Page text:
Table Saw Blades 101

When you’re looking for a table saw blade, it pays to buy a good one. Also, it pays to know what you’re looking for. Not all table saw blades are created equal! This article will help you buy the right kind and quality of table saw blade. Saw Blades 101 To begin with saw blades […]

Table Saw Blades 101

When you’re looking for a table saw blade, it pays to buy a good one. Also, it pays to know what you’re looking for. Not all table saw blades are created equal! This article will help you buy the right kind and quality of table saw blade.

Saw Blades 101

To begin with saw blades are specialized. There are blades designed to rip lumber (cut with the grain), crosscut lumber (cut against the grain), cut plywood and verneer, cut plastics and various types of laminates, and cutting everything else that could possibly be cut. Each type of cut needs a different blade.

What makes the difference between blades (and what they can be used for) is the number of teeth, the size of the space between the teeth (called the gullet), the configuration of the teeth, and the angle of the tooth. Let’s look at each of these in detail.

Number of Teeth

For the most part, blades with more teeth make a smoother cut. But the downside of this is the more teeth you have the slower you can cut the material. A blade designed for ripping lumber faster would have fewer teeth. It will also yield a rougher cut.

A crosscut blade, on the other hand, is designed to give you a smoother cut. Hopefully, without tearing the wood, or other material. So, crosscut blades naturally have more teeth then blades designed for ripping.

Gullet

Since a blade with more teeth cuts more slowly, it also doesn’t have to dispose of the cut material as fast as a blade with fewer teeth. The size of the gullet is what determines a blades ability to get rid of excess material. Blades that cut more slowly have smaller gullets.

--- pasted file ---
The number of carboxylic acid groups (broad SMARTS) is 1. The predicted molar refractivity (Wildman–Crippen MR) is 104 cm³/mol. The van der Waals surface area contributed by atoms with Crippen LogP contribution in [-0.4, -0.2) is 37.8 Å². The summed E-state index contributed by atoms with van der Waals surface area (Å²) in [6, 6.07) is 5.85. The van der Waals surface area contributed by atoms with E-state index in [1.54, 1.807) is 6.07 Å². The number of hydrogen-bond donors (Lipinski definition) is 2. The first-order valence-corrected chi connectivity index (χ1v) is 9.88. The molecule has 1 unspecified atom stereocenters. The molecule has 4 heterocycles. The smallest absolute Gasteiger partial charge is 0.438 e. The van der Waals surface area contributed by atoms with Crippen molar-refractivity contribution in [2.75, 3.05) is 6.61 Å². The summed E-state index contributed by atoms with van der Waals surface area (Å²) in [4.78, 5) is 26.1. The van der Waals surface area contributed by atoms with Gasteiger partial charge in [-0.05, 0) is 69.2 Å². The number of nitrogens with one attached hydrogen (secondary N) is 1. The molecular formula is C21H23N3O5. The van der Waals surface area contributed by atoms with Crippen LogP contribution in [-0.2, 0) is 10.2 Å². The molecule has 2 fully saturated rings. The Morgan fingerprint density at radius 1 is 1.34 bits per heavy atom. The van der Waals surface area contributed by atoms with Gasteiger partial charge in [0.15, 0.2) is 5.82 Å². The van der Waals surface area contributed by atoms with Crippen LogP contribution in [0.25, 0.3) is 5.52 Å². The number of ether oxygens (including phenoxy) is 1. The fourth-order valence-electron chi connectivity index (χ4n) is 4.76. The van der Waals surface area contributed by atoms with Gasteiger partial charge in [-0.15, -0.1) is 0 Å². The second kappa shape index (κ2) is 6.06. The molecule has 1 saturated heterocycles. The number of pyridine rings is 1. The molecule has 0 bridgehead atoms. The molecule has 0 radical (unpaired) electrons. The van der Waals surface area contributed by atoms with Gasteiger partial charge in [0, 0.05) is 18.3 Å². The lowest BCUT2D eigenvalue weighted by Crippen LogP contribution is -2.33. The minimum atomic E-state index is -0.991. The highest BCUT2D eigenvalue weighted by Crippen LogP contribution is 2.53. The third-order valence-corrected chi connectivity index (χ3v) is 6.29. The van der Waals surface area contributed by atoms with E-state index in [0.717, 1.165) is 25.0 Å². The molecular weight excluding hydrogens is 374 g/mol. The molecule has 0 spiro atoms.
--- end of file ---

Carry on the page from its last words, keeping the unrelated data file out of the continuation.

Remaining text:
There are blades that are combination rip and crosscutting blades. These have extra design features so that they can cut smoothly and also dispose of the cut material when ripping.

Tooth Configuration

The shape of the teeth and also how they are grouped together also determine how a blade cuts. For instance, a flat-top blade is best for ripping soft woods. Blades for crosscutting often are not flat-tops. They have beveled tops. The bevels go in opposite directions from blade to blade. This helps the blade give a smoother cut.

Hook Angle

The teeth on a blade are tipped either towards or away from the rotation of the saw. Blades have positive and negative hook angles. This means they are either tipped toward the roation of the saw, or away from it.

Hook angle affects how “aggressively” a blade cuts. This essentially affects the rate at which you can cut. A more positive hook angle will create a blade that cuts faster than a less positive angle.

Blade Plate

Finally, you need to consider the “plate” of the saw itself. The saw needs to be perfectly flat. It also needs to stay completely flat during cutting. Cheap saw blades will wobble slightly and this will result poor cutting action.

Subscribe to the newsletter news

We hate SPAM and promise to keep your email address safe

ikeamazon01-20
US

Categories